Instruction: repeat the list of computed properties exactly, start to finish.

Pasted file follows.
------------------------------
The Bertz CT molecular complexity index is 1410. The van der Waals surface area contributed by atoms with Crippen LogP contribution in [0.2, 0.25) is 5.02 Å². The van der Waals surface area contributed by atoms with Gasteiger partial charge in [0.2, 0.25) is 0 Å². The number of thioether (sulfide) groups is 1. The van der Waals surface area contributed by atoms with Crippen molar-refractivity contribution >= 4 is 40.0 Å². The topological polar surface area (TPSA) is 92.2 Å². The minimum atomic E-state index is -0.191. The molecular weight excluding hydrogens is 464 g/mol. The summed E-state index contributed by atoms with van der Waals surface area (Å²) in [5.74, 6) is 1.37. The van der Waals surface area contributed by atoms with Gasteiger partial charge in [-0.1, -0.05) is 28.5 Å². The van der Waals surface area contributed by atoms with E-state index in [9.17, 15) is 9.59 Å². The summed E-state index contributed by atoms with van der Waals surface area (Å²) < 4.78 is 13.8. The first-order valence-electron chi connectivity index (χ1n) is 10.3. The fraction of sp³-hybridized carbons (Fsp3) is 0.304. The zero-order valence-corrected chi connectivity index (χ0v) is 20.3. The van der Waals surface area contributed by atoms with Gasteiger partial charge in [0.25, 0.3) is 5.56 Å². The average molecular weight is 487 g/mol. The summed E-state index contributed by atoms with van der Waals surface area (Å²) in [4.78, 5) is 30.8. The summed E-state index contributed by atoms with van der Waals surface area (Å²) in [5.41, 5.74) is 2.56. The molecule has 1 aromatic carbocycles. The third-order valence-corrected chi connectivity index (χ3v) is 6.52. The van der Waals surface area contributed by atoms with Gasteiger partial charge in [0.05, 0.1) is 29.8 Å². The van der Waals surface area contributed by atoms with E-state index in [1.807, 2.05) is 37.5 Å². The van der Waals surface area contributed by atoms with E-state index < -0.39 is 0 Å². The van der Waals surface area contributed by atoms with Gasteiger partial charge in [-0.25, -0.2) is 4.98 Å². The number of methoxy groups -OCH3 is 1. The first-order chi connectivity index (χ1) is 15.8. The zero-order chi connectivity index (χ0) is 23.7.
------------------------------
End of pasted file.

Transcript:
The Bertz CT molecular complexity index is 1410. The van der Waals surface area contributed by atoms with Crippen LogP contribution in [0.2, 0.25) is 5.02 Å². The van der Waals surface area contributed by atoms with Gasteiger partial charge in [0.2, 0.25) is 0 Å². The number of thioether (sulfide) groups is 1. The van der Waals surface area contributed by atoms with Crippen molar-refractivity contribution >= 4 is 40.0 Å². The topological polar surface area (TPSA) is 92.2 Å². The minimum atomic E-state index is -0.191. The molecular weight excluding hydrogens is 464 g/mol. The summed E-state index contributed by atoms with van der Waals surface area (Å²) in [5.74, 6) is 1.37. The van der Waals surface area contributed by atoms with Gasteiger partial charge in [-0.1, -0.05) is 28.5 Å². The van der Waals surface area contributed by atoms with E-state index in [9.17, 15) is 9.59 Å². The summed E-state index contributed by atoms with van der Waals surface area (Å²) < 4.78 is 13.8. The first-order valence-electron chi connectivity index (χ1n) is 10.3. The fraction of sp³-hybridized carbons (Fsp3) is 0.304. The zero-order valence-corrected chi connectivity index (χ0v) is 20.3. The van der Waals surface area contributed by atoms with Gasteiger partial charge in [0.25, 0.3) is 5.56 Å². The average molecular weight is 487 g/mol. The summed E-state index contributed by atoms with van der Waals surface area (Å²) in [4.78, 5) is 30.8. The summed E-state index contributed by atoms with van der Waals surface area (Å²) in [5.41, 5.74) is 2.56. The molecule has 1 aromatic carbocycles. The third-order valence-corrected chi connectivity index (χ3v) is 6.52. The van der Waals surface area contributed by atoms with Gasteiger partial charge in [0.05, 0.1) is 29.8 Å². The van der Waals surface area contributed by atoms with E-state index in [1.807, 2.05) is 37.5 Å². The van der Waals surface area contributed by atoms with E-state index < -0.39 is 0 Å². The van der Waals surface area contributed by atoms with Gasteiger partial charge in [-0.25, -0.2) is 4.98 Å². The number of methoxy groups -OCH3 is 1. The first-order chi connectivity index (χ1) is 15.8. The zero-order chi connectivity index (χ0) is 23.7.